In my last post, I noted that one of the best (and least fattening) ways to survive the querying process with a wee semplance of sanity intact is to keep on writing.
Toward that end, I’ve been working on a new project. Two new projects, actually. One is another novel that’s been stewing in my brain for a long time, a historical fiction set during the time of the 1964 Great Alaska Earthquake. Ever since we moved to Alaska (almost a quarter century ago – how is that even possible?), I’ve been sort of obsessed with it, and the tsunamis that wreaked major destruction all over the state. I’ve been doing research for months now, and I’ve even unearthed some pretty cool firsthand reports that to my knowledge have never been published. Being what writerly people refer to as a plotter (as opposed to a pantser – one who writes by the seat of their pants and goes back to fix plot elements later), I spent months planning and tweaking and plotting before I even wrote a word. But I must say it feels so good to be writing again.
The other project I am working on is a middle grade book about a boy whose stuffed moose accidentally gets dropped off at the Goodwill. I wasn’t planning to write a kid’s book, but this one basically slammed into my head – the whole thing – while I was thinking about something else. What can you do? I said to myself, “Self, stop it. You do not write children’s books.” And my brain said, “Oh yeah?” and WHAM! Up popped the idea for a sequel. Then a third book. Alright, already.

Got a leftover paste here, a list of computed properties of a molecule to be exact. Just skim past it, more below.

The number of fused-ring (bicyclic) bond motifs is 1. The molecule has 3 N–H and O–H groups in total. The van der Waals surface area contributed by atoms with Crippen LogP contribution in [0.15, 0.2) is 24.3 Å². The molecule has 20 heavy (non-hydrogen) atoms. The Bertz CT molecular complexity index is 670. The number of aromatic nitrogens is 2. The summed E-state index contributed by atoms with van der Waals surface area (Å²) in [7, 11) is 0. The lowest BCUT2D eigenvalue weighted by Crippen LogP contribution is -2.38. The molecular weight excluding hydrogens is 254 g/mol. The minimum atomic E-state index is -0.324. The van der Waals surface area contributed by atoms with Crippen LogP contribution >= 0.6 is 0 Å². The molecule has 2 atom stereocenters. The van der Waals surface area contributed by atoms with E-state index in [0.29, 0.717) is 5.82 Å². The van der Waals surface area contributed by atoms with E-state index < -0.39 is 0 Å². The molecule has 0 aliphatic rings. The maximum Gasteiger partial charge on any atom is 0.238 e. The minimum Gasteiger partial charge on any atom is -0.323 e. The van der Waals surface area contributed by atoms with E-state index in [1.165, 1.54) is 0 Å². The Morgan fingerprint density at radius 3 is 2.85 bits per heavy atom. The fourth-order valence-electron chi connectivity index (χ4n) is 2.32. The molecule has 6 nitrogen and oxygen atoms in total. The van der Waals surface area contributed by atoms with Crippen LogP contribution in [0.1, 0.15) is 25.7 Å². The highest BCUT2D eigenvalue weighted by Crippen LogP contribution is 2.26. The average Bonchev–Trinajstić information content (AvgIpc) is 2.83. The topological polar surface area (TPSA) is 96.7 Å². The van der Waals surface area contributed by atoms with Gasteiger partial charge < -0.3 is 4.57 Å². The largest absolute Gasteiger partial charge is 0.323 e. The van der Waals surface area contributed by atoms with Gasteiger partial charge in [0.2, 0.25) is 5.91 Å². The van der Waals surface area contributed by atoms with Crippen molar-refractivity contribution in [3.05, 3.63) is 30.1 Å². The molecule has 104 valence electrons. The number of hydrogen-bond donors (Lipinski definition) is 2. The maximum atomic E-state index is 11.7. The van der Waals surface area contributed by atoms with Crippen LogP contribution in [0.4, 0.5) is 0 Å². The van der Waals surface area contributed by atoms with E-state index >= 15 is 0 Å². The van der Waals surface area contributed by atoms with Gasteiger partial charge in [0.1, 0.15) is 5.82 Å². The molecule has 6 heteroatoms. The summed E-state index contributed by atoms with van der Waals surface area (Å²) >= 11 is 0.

The more I thought about, the less crazy it seemed. For one thing, a million years ago, I was a kid. Who loved books. Some of my very favorite books of all time are middle grade books (more on that later). For another thing, I have five kids who love books like heroin, so I have done my fair share of reading to them.
So now my brain is on overload with wanting to write. And what happens? Summer happnes.
If you don’t live in Alaska, you may not understand the burning desire to get outside the moment actual sunlight happens. After seven months of snow and dark, we get a little manic about it. Our last two summers were rather crummy. But this year – wow. It’s been gorgeous. Perhaps if I had a nice windowless attic to work in, I could buckle down and get these books written. But no. Look at this:
This is the view from where I write.
I thought perhaps if I went outside to work on the balcony, I might get something done. But it just gets worse when you go outside.
Outside, you can smell the fun-ness and feel the warmth and hear the kids playing. A dragonfly flew by and laughed at me. I think he also called me an idiot, but I’m not sure.
The bottom line is this: being a writer means making tough decisions. It means being serious about your work and disciplined about your writing schedule.
Therefore, I’ll be up late tonight. Writing. For now, I’m headed outside to do this …
Because summers in Alaska are way too short not to.